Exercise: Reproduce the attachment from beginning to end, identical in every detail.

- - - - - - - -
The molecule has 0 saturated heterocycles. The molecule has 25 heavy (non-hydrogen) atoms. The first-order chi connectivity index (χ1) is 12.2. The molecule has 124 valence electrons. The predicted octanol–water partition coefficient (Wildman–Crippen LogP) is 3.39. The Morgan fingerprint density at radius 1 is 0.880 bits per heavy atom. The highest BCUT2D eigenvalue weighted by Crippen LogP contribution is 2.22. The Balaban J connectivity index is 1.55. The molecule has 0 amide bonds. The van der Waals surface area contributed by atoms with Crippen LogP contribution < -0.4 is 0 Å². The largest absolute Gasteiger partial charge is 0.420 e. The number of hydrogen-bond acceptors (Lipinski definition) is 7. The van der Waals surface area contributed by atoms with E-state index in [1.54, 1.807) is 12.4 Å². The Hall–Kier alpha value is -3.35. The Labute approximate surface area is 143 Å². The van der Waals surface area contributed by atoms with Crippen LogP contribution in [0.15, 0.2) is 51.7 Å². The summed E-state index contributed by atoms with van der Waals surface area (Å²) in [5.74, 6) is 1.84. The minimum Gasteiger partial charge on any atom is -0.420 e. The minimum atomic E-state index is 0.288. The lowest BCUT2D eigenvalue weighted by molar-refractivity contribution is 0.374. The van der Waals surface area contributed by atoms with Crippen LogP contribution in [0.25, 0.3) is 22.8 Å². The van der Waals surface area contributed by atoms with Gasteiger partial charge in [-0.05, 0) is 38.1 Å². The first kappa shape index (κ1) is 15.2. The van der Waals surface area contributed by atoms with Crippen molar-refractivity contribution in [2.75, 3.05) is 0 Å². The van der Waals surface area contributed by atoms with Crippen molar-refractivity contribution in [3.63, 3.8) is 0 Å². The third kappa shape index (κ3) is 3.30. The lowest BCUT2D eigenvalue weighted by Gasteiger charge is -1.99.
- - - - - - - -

The molecule has 0 saturated heterocycles. The molecule has 25 heavy (non-hydrogen) atoms. The first-order chi connectivity index (χ1) is 12.2. The molecule has 124 valence electrons. The predicted octanol–water partition coefficient (Wildman–Crippen LogP) is 3.39. The Morgan fingerprint density at radius 1 is 0.880 bits per heavy atom. The highest BCUT2D eigenvalue weighted by Crippen LogP contribution is 2.22. The Balaban J connectivity index is 1.55. The molecule has 0 amide bonds. The van der Waals surface area contributed by atoms with Crippen LogP contribution < -0.4 is 0 Å². The largest absolute Gasteiger partial charge is 0.420 e. The number of hydrogen-bond acceptors (Lipinski definition) is 7. The van der Waals surface area contributed by atoms with E-state index in [1.54, 1.807) is 12.4 Å². The Hall–Kier alpha value is -3.35. The Labute approximate surface area is 143 Å². The van der Waals surface area contributed by atoms with Crippen LogP contribution in [0.15, 0.2) is 51.7 Å². The summed E-state index contributed by atoms with van der Waals surface area (Å²) in [5.74, 6) is 1.84. The minimum Gasteiger partial charge on any atom is -0.420 e. The minimum atomic E-state index is 0.288. The lowest BCUT2D eigenvalue weighted by molar-refractivity contribution is 0.374. The van der Waals surface area contributed by atoms with Crippen LogP contribution in [0.25, 0.3) is 22.8 Å². The van der Waals surface area contributed by atoms with Gasteiger partial charge in [-0.05, 0) is 38.1 Å². The first kappa shape index (κ1) is 15.2. The van der Waals surface area contributed by atoms with Crippen molar-refractivity contribution in [2.75, 3.05) is 0 Å². The van der Waals surface area contributed by atoms with Crippen molar-refractivity contribution in [3.63, 3.8) is 0 Å². The third kappa shape index (κ3) is 3.30. The lowest BCUT2D eigenvalue weighted by Gasteiger charge is -1.99.